This episode is naff. The people of the planet are all scantily clad and the suggestion is that they spend most of their time shagging. There are a couple of nice moments amonst the silliness (Worf’s assertion that he cannot make love to a human woman as they are too fragile is funny) and I also really like the way that Picard sends Geordi to a window to “have a real look” at the vessel thing outside. Also, we see a character on the bridge played by Josh Clark who may very well be Carey, a character we see from time to time on Voyager. He is not named, so there is nothing here to say that it isn’t him.
Unfortunately, this episode is just an excuse to show flesh, and perhaps to reinforce the existence of the Prime Directive – it takes so long to rescue Wesley because Picard won’t just take him, he has to do it in a way that is within the law of the Edo (and that doesn’tm piss off their God, the thing in orbit). We also see the first site to site transport, when God gets upset when they bring an Edo onto the Enterprise.
Not great, but a nice performance from Patrick Stewart save it a bit.
Crew Deaths: 0
Total Crew Deaths So Far: 1
The Enterprise is taking two warring races to a peace conference on the unlikely names planet Parliament. En route, the ship flies through a cloud, and a life form from that cloud becomes trapped in the sensor circuitry. It moves from person to person – via Worf, Beverly and then Picard. He sets the course back to the cloud and beams out as energy only. The entity then leaves him and they are able to beam him back using the pattern in the pattern buffer of the transporter.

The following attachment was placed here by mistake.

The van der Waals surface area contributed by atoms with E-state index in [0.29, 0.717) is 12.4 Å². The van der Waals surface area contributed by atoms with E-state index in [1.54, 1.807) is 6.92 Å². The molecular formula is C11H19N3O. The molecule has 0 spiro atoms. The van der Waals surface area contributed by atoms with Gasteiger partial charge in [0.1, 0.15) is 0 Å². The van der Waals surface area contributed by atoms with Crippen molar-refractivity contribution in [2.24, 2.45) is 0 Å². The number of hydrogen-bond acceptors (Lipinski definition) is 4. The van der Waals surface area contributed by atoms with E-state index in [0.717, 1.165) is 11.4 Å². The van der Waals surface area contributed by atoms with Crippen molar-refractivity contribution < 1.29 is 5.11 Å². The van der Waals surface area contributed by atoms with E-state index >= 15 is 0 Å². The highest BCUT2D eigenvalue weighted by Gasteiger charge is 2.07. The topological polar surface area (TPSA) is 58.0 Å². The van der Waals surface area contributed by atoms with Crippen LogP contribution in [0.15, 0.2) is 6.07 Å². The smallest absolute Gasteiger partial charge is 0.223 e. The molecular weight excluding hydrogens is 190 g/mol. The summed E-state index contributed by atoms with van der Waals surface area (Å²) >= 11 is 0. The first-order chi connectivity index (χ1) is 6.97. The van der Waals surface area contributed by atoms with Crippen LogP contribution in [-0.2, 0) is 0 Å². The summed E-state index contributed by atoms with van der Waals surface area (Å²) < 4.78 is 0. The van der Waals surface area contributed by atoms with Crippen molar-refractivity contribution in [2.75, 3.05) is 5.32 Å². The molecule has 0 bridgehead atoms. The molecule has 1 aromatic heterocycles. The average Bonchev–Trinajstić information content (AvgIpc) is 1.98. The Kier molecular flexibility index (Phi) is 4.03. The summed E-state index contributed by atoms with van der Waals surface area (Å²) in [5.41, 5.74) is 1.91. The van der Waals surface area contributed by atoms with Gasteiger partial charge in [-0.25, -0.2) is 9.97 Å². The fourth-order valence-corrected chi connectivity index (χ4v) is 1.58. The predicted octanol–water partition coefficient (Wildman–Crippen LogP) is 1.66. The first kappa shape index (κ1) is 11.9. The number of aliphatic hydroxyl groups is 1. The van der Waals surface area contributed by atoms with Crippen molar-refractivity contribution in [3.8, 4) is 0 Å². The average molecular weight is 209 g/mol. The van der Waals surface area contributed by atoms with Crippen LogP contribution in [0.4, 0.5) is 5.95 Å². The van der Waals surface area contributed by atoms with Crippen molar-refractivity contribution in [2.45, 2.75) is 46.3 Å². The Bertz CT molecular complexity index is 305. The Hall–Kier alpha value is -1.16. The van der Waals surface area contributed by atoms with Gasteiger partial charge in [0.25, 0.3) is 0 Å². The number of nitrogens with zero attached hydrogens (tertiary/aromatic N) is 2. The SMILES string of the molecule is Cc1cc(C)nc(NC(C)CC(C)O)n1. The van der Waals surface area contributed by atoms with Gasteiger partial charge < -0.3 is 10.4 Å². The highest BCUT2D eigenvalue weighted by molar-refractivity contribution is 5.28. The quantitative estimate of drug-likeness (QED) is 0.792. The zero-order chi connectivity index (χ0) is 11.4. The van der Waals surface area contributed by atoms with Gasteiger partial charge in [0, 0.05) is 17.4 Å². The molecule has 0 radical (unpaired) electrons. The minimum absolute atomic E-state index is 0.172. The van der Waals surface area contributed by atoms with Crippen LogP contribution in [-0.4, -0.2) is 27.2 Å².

If it sounds dull, believe me it is actually duller. They spend ages talking about whether Picard is fit for command, and Beverly doesn’t even relieve him when the being actually admits that it is not Picard!
The aliens (the ones at war, the Anticans and the Selee) are bloody awful – they would not have looked out of place in 70s Doctor Wholet alone this. It is nice that Colm Meaney makes a cameo as unnamed character that it is fair to assume is O’Brien, but is is a very quick moment – we won’t see him now until next season.
We get to meet yet another of the Engineering staff – this time Assistant Chief Engineer Singh (although they refer to Argyle but we don’t see him). Singh is also the first Enterprise crewmember to die in the show.
We see Wesley on the bridge again in hiw own clothes, although the awful acting ensigns uniform must be on the way soon.
In short, this is crap. Avoid. Like the plague.
Crew Deaths: 1
Total Crew Deaths So Far: 1
This episode is so awful I actually had to watch it twice, because I lost interest about half way through and when I glanced up again I realised it had almost finished.